Crafty Monday: Lutheran cookie molds

Recently I’ve been researching an interesting cookie tradition called springerle, which has deep roots in Germany and Switzerland. Springerle is made by pressing a special kind of dough into beautifully detailed cookie molds, letting the dough dry to retain the details, and then baking on a low temperature. Some stores sell copies of spectacular historical molds, many of which feature biblical scenes, the details of which will make you want to cry. Rather than post dozens of pictures, I’ll just recommend a few different sites: House on the Hill, Springerle Joy, and this Cookie Molds blog. You can browse if you have the time.

Being a Lutheran-leaning blog here at CLEAR, I thought I’d share three particularly interesting cookie molds with you: a Luther portrait, and two different Luther roses.

This springerle mold is from House on the Hill, and features a Luther “seal” with the Reformer’s portrait. This one fascinated me so much I had to order one.  🙂


The next springerle mold is made by Dukasi in Germany and features a nicely detailed Luther rose. It can be found and ordered on this page.


The last one I’d like to share is a cookie stamp that has been available from Old Lutheran for some time. I have two of these: one for baking and one for crafting.


Luckily, you don’t have to get two of each mold if you want to use one for baking and the other for making ornaments or other objects. You can use Paper Clay or Delight modeling compound, which are non-toxic and safe for using with springerle molds.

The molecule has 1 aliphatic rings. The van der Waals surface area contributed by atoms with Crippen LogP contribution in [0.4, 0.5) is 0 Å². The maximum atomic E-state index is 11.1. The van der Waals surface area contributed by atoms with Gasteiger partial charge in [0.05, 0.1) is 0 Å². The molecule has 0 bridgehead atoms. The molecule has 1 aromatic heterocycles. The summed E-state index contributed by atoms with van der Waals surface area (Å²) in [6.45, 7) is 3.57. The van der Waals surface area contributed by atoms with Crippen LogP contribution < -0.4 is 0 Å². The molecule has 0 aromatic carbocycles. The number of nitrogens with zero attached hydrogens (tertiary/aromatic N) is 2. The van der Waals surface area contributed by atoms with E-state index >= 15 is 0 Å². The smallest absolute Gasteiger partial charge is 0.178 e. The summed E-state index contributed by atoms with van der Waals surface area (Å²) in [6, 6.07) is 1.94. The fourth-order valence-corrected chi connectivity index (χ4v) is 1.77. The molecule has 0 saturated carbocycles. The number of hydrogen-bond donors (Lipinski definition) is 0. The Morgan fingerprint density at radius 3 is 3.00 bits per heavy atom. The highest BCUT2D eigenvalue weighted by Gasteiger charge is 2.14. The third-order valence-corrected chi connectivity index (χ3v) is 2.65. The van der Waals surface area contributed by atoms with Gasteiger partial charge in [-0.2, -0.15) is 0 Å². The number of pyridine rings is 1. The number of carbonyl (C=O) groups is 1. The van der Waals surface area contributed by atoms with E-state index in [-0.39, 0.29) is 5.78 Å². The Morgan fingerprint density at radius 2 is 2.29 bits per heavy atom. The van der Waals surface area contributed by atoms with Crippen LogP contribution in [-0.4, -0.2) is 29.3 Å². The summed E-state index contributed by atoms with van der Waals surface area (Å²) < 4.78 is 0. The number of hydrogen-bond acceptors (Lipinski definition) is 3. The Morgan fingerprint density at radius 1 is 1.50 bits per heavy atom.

6 responses to “Crafty Monday: Lutheran cookie molds

    • You can use different kinds of dough, but not the kind that will puff out and ruin the image when baked. Gingerbread apparently works well with more deeply-carved springerle molds. I’ve tried shortbread witha cookie stamp, and the image wasn’t terrific… it puffs out too much in the oven. Springerle itself consists mostly of flour, eggs, and sugar, and I’m hoping to try a recipe soon. The dough is dried before baking to form a “crust,” keeping the image intact. The cookies apparently dry hard as rocks, as well, and are good for dipping in tea or coffee.. There are lots of recipes online; Martha Stewart’s might be a good one to start with.

  1. My wife has made them for quite a few years and I can say that they are as good or better than the home made I had in Germany before we were married. Some years ago, she found an antique rolling pin with the figures at a church yard sale. 25 cents! Making them properly is a work of skill and love — a 3 day event.

  2. Your mention of the cookie stamp must have been effective advertising for Old Lutheran. When clicking the link, this is what comes up: “Product ‘332’ is not available at this time.” I knew I should have ordered immediately!

  3. The springerle recipe I use came from Frankenmuth, MI. They are dried before baking, but they puff up and are soft on the inside. I also make a pumpkin spice springerle recipe that I found on King Arthur’s website.
    The cookies are frozen before baking, and they keep their design perfectly. I brush melted chocolate on the back. Yummy! I have a friend who paints them with edible colors.

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